Q: Currently, #ownvoices is an important movement in the book community, did you use any of your own personal experience(s) to shape Charlotte or any other characters in your book?
A: I put a lot of my own experiences into Kingdom Cold, specifically the subtly of certain racially charged situations. Being an African American girl living in South Korea, I found myself trying to include as much of the cultural confusion as I could slip in, because that’s what I experience day to day.
Q: Kingdom Cold is a book containing diverse, multicultural characters. As an author, how important is diverse representation in books to you?
A: I think it’s essential. There are heroes from every culture, customs worth exploring, and battles worth facing–ones that have yet to see the light of day. At times, the world feels so divided and unfair but fiction can be whatever we want it to be. Why not diverse?
Q: If there was one thing you wanted readers to know about Kingdom Cold, what would it be?
A: Kingdom Cold has no heroes and no villains.
Kingdom Come Excerpt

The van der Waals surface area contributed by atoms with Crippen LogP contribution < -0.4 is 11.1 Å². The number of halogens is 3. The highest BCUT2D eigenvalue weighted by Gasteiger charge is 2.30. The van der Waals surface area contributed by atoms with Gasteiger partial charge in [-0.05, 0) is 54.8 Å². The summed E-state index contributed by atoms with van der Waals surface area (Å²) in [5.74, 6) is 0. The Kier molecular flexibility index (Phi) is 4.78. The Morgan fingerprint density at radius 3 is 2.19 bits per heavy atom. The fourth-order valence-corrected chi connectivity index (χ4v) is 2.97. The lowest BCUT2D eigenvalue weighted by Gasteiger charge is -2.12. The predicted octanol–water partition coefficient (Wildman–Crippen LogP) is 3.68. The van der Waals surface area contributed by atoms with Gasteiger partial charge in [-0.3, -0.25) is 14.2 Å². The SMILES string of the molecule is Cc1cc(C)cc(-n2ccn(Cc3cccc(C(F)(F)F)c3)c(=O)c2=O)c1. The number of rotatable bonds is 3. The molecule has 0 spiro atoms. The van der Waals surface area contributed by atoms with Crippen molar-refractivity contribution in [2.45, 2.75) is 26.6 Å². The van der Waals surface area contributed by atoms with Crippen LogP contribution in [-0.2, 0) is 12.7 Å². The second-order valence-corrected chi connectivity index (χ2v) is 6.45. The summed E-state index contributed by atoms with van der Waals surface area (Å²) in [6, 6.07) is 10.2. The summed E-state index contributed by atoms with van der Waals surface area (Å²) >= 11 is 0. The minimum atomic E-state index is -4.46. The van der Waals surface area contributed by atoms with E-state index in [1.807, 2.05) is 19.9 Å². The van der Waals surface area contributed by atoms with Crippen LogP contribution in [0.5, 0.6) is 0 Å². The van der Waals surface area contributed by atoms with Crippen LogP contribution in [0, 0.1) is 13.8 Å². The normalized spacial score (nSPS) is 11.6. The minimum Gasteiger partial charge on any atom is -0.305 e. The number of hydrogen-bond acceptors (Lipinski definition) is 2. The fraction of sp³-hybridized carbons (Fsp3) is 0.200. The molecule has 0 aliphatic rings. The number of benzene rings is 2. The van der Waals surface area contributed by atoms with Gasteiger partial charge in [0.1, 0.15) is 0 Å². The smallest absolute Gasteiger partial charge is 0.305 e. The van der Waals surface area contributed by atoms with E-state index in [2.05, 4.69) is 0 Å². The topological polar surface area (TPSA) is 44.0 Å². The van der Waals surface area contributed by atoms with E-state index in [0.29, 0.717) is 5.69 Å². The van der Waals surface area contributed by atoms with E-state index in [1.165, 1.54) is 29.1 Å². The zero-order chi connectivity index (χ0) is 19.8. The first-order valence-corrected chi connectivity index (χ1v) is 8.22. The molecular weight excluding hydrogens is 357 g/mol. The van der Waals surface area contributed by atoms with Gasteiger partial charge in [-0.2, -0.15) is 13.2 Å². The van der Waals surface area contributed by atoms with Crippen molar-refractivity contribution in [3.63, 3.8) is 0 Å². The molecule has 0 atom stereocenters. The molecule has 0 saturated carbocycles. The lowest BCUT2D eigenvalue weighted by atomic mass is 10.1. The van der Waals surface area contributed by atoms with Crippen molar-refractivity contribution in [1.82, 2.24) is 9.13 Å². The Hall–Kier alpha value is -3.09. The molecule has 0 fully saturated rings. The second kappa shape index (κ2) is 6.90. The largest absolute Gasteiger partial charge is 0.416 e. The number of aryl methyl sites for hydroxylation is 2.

The moment I saw Young, all the power I’d felt moments ago melted away. I was a blood-spattered princess standing amidst a murder scene, one I’d starred in. My gaze met his, and I searched for the horror I felt, in his dark eyes, but couldn’t find it. I glanced over the gentle lines of his expression and drank in the easiness of his parted lips. He exhaled relief and I felt the sudden pull of my body towards him as I breathed it in. I couldn’t discern how he could look upon me, with such reprieve, then I took a step forward. And another. He was my cage, my captor, the death of my freedom, but in one kind glance, in my darkest hour, he granted me a modicum of comfort. I ran to him and threw myself into his arms. I didn’t care that he didn’t embrace me. I didn’t care that his body tightened with discomfort. He was alive and, to me, that meant that my father could be too. “Milly’s over here,” I sniffed as I motioned to the door. I felt the pulse of my hand as I released the fire poker from my finger-numbing grip. It fell to the floor with a clang and I stared at my hands as they shook. Blood was everywhere. It dripped from my fingertips and pooled on the stone floor. As the adrenaline waned, the horror of what I’d just done sunk in. I bit back the urge to scream. I backed away. “Hey,” Young called, dragging my attention back to him. He shook his head. “Look at me.” My heart pounded as my mind slipped back towards the lifeless heaps on the floor, dragging my gaze to them. “Charlotte,” Young called, but he was a distant voice floating negligibly through the back of my mind. Young stepped in front of me, blocking my view of the corpses. He took a firm grip of my wrist as if to hold me to the earth. I felt the warmth of his breath on my forehead, and the steady beat of his heart as his chest pressed against mine. My body numbed. My gaze crept up to his chin and stopped at his lips. My breath synchronized with his. I lifted my chin, my gaze meeting his. His dark eyes peered down at me, black as a moonless night with just as many stars. I searched them for clues, but if he felt something, he showed nothing at all. Feeling rushed back to my body all at once. I reached for my wrist and pried it out of his hand just in time to feel the bile rise from my stomach. I doubled over and vomited an acid more bitter than the emotions that caused it. When I caught my breath, I stood, feeling a sense of frailty in my legs that wasn’t there before. I looked up at Young. “Where’s—” “He’s still out there,” Young replied, his voice so even and smooth it sounded like a lie. A voice shot out from behind Young. “Prince Young, you found the princess.” A brown-haired boy in a soldier’s uniform approached. He couldn’t have been older than me. He had a baby face, softly curved features, and not a bit of hair on his chin. He looked more like a boy in costume than a warrior. “Leon,” Young said as he walked over to shake his hand. “Yeah, thanks to you.” Young turned to me. “Charlotte, grab Milly. I’m going to… uh,” he tucked his dark hair behind his ear, “clean up.” I nodded and returned to the dining room where I knew Milly was hidden. “Milly, it’s me,” I looked around. “It’s safe.” I said the words, but I wasn’t sure how true they were. Milly crawled out from behind a sofa. Her eyes widened. “You’re covered in blood.” She lifted her arms in front of her body and clutched the hand-carved cross hanging from her neck. “No, it’s okay. I’m fine,” I said, moving toward her. She backed away, terror still in her eyes. “You killed them?” I shook my head. “N-no. I saved us. If I hadn’t done that, they would have—” Blood. So much blood. I shivered. “Passed by,” she whispered. “Milly…” Guilt seared my skin. It was the last emotion in the world I could stomach in this situation. I clenched my jaw with rage. They’d invaded my home, they might have killed my father, they could have killed us. I’d acted in the way that I thought was right, but looking into Milly’s eyes, it was obvious she felt different. Doubt started to creep in. The guilt slithered down my spine as Milly backed away. She thought I was a monster and maybe she was right. The door swung open and Leon and Young hustled in. “Leon has a plan,” Young said. He paused, noticing the tension in the room. His gaze moved from Milly to me. His eyebrow raised and he spoke, “That was a brave thing you did to save your friend, Charlotte.” He turned to Milly, his jaw clenched. “Let’s go.” I felt a warm vibration of gratitude pulse inside me. Before I could give it another thought, Young and Leon ushered Milly and myself out of the room and down the hallway. They carefully checked each corner before moving us along. I stared at Milly’s back and bit down hard on my bottom lip. I wanted to reach out to Milly to tell her it was okay—to let her know we were in this together—but she wouldn’t look at me. I saw the queasy look on her face when she’d seen the bodies of the two Drethen soldiers slumped into the corner in the hallway. It could take a while, but I’d get her back somehow—she was all I had left. We rounded the corner to the staircase in the east tower. The stone platforms wrapped around the tower led up to several bedrooms, one of which I had used to shoot an arrow at the prince when he arrived, and another down to a tunnel below the castle that exited a mile in the opposite direction. If we could make it out, we’d have a decent chance of escaping. I whispered, “I think they’re getting in this way.” Leon nodded and took the lead, followed by Milly, me, and Young just behind me. We descended the stairs into the poorly torch-lit tunnel. We paused at the entrance to listen for the enemy, but all we heard was the occasional drip of something leaking and the distant sounds of battle. We hustled through, still on our guard. The darkness reminded me of the fear I’d felt as a child. My mind always twisted the shadows into monsters. Now, as I trudged along, the monsters took a new form. Did my mother make it out? Was my father really dead? I reached out for Milly’s hair for comfort as it shone in the torchlight as we passed, but I stopped myself as I remembered Young was behind me. We walked single-file in a tense, uninterrupted silence the entire mile, expecting to hear someone shout. As we shuffled through the darkness, I picked at my hands, trying to focus on the faint light at the end as it grew nearer. We stepped out into the sunshine. My eyes locked onto two men in blue standing nearby.